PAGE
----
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From fitness wristbands to smart household appliances and cars to industrial production facilities - they all collect or generate usage and environmental data, which they then pass on. The data is often reserved for the manufacturers of these networked devices, and according to information from the European Commission, 80 per cent of industrial data is never used. Yet unearthing this huge treasure trove of data could be of great value, for example for training artificial intelligence (AI), innovative developments or optimised product maintenance. Removing the legal, economic and technical obstacles that stand in the way of sharing such data is therefore also a core concern of the European data strategy.

The Data Act (DA), the "Regulation on harmonised rules for fair access to and use of data (Data Regulation)", was published in the EU Official Journal on 22 December 2023. The DA requirements will essentially apply from 12 September 2025. Manufacturers of connected products and providers of the associated software should definitely use this time to prepare for the new legal situation.

Essential contents

The Data Act gives consumers and companies that buy, rent or lease a connected product the opportunity to obtain secure access to the data that is generated or collected by the product or the associated services. This goes well beyond the right to a copy known from the EU General Data Protection Regulation (GDPR). On the one hand, the scope of the Data Act includes non-personal data as well as personal data. On the other hand, (raw) data access should be possible in real time and, if necessary, continuously for users and, at their request, also for third parties. 

In future, new networked products and associated services must even be designed and developed in such a way that the data is easily and directly accessible to users ("access by design"). In principle, there are only significant simplifications for small and micro-enterprises.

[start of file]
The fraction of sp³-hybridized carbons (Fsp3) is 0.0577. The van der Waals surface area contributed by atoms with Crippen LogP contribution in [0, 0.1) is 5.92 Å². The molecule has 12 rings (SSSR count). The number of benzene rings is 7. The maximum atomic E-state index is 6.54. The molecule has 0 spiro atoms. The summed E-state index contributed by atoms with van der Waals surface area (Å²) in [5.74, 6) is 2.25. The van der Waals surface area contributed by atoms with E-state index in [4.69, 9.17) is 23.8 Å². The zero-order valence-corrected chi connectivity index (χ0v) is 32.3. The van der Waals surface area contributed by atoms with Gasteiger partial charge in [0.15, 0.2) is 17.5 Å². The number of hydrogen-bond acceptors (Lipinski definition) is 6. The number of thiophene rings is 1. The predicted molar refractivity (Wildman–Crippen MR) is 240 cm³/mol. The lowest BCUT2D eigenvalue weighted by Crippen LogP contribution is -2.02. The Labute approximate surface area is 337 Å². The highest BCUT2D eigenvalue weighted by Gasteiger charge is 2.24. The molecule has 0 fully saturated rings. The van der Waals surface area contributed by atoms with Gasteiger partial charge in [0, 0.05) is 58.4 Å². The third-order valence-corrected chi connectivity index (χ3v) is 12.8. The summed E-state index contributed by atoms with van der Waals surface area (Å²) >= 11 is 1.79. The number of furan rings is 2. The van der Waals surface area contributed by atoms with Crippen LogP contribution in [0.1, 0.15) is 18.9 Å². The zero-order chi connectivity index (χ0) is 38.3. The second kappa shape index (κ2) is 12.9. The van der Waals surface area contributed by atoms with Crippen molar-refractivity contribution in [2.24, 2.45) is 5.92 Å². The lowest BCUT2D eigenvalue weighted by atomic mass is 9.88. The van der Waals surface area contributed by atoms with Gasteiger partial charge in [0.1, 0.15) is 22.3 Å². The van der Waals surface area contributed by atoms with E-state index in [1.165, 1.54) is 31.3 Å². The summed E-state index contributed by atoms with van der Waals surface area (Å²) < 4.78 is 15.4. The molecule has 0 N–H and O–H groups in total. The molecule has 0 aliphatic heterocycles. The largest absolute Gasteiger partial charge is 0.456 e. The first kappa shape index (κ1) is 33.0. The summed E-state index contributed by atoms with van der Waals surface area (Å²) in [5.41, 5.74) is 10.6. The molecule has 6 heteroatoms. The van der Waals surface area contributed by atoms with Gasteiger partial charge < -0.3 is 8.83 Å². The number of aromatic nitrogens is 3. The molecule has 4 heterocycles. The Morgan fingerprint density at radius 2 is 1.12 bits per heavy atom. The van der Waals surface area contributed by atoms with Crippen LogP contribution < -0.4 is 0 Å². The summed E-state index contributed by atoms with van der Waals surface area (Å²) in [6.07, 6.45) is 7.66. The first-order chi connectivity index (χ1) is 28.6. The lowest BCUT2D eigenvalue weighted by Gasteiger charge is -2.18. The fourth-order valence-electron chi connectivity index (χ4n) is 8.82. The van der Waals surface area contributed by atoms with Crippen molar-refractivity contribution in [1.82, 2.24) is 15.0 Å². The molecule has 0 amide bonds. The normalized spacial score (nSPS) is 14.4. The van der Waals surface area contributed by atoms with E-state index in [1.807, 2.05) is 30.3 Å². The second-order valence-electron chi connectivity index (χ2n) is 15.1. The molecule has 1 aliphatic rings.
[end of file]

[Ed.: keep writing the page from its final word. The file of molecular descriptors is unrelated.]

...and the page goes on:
Manufacturers are also subject to certain transparency and information obligations, for example regarding the scope and type of data generated and how users can access it and make it available to third parties. In addition, the Data Act contains numerous requirements for the design of relevant contractual clauses. In future, the Commission will also provide corresponding model contract clauses.

As far as personal data is concerned, the Data Act supplements the data protection provisions of the GDPR, does not affect them and, in particular, does not create a new legal basis for processing. The specific data provision obligations under the Data Act therefore depend, among other things, on the extent to which the data relates to specific individuals. The Data Act provides for a graduated system of technical, contractual and organisational protective measures for the protection of trade secrets. However, a refusal to disclose data for the purpose of protecting trade secrets will only be permitted in exceptional cases and only after notification to the competent authority.